“Bruised Fruit” will keep you reading and laughing and the character of Jeremy Spiers is unforgettable. As a child he was precocious and obnoxious, doing things like frying his pet mice and boiling his sister’s goldfish. Now that he has grown up to be an elegant and sophisticated man, he feels that his future will lead him to great things but with amusements that are quite sinister. He is a flirt and he is a king (or better put, a “queen” maker) and he managed to guide the career of Franchot “Tone” Seaton, a black artist who has been internationally hailed. Spiers used an undertaker’s digs to create the successful Spiers-Seaton Fine Arts. Tone’s uncle adds to the story by leading us to places most would not dare to go and Howie, a no-goodnik, and art critic, Giles and thinks just go crazy.

However, come hell or high water, Spiers is ambitious and nothing can stop him. He is determined for success and uses whatever it takes to become the man that he feels he is destined to become. However, this cannot be achieved with a good bit of terror and a lot of comedy for the reader. I do not think we have ever had a character like him and I doubt we shall see another.

Anderson’s forte is building characters and each of his books has at least one, if not more, unforgettable one. His writing is smooth and he has a knack for the language (maybe because he is British) and he is a master storyteller. I am glad to say that this book is available here in America which is great for us because many of his others are not. We can only hope that they all will reach American shores soon. Anderson is quite prolific and his books keep coming but it is a pity that we do not yet have all of them here.

 

“ANYWHERE USA”– Our Manners, Prejudices and Family Dynamics

“Anywhere, USA”

Our Manners, Prejudices and Family Dynamics

Amos Lassen

 

“Anywhere USA” is one of those movies that you love to hate. It looks at the way we live and it does so in a way that we cannot help pay attention. It is told in three parts, each about a group of individuals that have nothing to do with each other.

Part one. “Penance” is about a redneck with long hair and short brains. He asks his friend, a midget with tattoos and pierced nipples to spy on his girlfriend who has been looking ay men’s sexual organs on the internet. However things go a bit too far and they shoot the girlfriend’s online boyfriend because they think he is a terrorist.

Part two, “Loss”, is about an 8 year old orphan who ate brownies with marijuana and then looses hope because she discovers that the tooth fairy is not real. She also helps herself to the tequila she finds in her uncle’s car.

Part three, “Ignorance”, is about a guy, a WSAP and an older man, who realizes that he has no black friends and so he goes looking for one.

Most people are undecided as to how they feel about this film but evidently the folks at Sundance like it as it won a major prize. This movie is totally non-conventional and the atmosphere that it creates is unlike anything you have ever experienced at a movie before. What it is is something new and this could be why some people have a hard time with it. The characters are very real and if you live in Arkansas, like I do, then you know exactly what I am talking about.

The film parodies American life as well as big budget Hollywood films as it shows contempt for the audience. It tries to trick us several times and then admits that it did so. However, the performances are amazing especially since the cast is basically amateurs. While the three parts of the film seem to be totally unrelated, they are connected by theme—all three stories are about fantasies that were well intentioned went back in small town America.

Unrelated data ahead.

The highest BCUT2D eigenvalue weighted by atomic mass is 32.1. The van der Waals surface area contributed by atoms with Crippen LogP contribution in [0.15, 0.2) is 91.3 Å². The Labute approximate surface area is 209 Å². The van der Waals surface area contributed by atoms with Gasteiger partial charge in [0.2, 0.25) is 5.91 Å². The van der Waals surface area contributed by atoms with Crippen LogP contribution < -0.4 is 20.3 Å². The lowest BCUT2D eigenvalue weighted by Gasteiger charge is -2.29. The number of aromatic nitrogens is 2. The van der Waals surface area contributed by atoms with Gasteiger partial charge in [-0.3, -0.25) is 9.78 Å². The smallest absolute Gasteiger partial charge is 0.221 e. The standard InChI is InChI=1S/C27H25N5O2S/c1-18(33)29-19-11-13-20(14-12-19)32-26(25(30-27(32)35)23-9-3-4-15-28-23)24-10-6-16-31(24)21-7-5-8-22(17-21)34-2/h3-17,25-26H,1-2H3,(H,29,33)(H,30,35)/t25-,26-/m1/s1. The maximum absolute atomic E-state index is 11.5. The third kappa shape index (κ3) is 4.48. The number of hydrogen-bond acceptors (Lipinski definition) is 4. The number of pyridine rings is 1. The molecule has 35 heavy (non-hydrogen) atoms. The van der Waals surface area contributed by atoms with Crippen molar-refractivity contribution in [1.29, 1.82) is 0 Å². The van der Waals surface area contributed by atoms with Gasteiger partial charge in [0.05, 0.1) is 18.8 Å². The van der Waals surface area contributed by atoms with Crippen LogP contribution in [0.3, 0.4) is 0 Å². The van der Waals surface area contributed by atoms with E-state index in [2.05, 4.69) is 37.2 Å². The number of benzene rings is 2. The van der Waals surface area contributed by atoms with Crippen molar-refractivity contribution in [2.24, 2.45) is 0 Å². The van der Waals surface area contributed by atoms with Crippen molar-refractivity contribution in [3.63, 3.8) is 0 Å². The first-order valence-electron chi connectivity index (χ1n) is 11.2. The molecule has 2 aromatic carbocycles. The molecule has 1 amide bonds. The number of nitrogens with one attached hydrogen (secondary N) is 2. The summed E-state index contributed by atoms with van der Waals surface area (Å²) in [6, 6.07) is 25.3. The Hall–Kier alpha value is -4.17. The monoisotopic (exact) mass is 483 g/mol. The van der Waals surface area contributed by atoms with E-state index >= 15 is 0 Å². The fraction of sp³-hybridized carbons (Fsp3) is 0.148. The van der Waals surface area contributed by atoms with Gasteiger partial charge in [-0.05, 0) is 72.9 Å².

The film was shot on a small camera which shows that any of us can make a movie and that there is a lot of talent in the world that we know nothing of. The movie makes you think with all of its political incorrectness and it is very funny. Written, edited and directed by Chusy Haney-Jardine, this obviously was a personal project that he wanted to get onto the screen. There is some real style in the film and it indeed is a reflection of the way some Americans live.

“Dutch’s Boy” by Xavier Axelson– Following a Dream

Axelson, Xavier. “Dutch’s Boy”, Seventh Window Publications, 2011.

Following a Dream

Amos Lassen

Have you ever read something that made you say “WOW!”? All of us have and I certainly have done so more than once. I just got floored again by Xavier Axelson’s “Dutch’s Boy” because it reminded me so much of growing up and making decisions. The future is so unknown and we can only deal with by going through it and such is the story of Harry Reynolds, Harry dreams of leaving home and riding broncos but his father, Dutch, does not want him to go until he feels his son is ready to do so. Obviously Dutch is a bit out of town with the younger generation because we know that once someone wants to do something, not much can stop him. Harry feels like this is something he has to do and he has to do it now and he makes the move and leaves before his father can stop him. His dream of riding gets a few extra additions as he experiences sex and love out on the road. Now that Harry is on his own, he has to grow up and do so quickly.

I fell in love with Harry. Axelson gives us a loveable character with him and he is wonderfully fleshed out. All of us are bound to see a little something of ourselves in Harry and it seems, to me, at least, that his rebellious nature makes him that the kind of guy you just want to grab onto. I could not help but think how much he and I were alike. I was determined to leave home and move to Israel and nothing was going to stop me and I saw this kind of determination in Harry.

However this is not a tale of wanderlust but it is a story of following dreams and finding oneself. Harry told his best friend, Reb, that he was leaving and it is here that we get a hit of what awaits us. Harry felt he had to find out who he was and he was not about to let his father stop him. The road his self-discovery was peppered with good times. I can’t say too much more about the plot because I want you to read this. What I will say is that this is a story that held my interest from the very first sentence and I did not stop reading until I finished it. My only complaint is that I wanted more.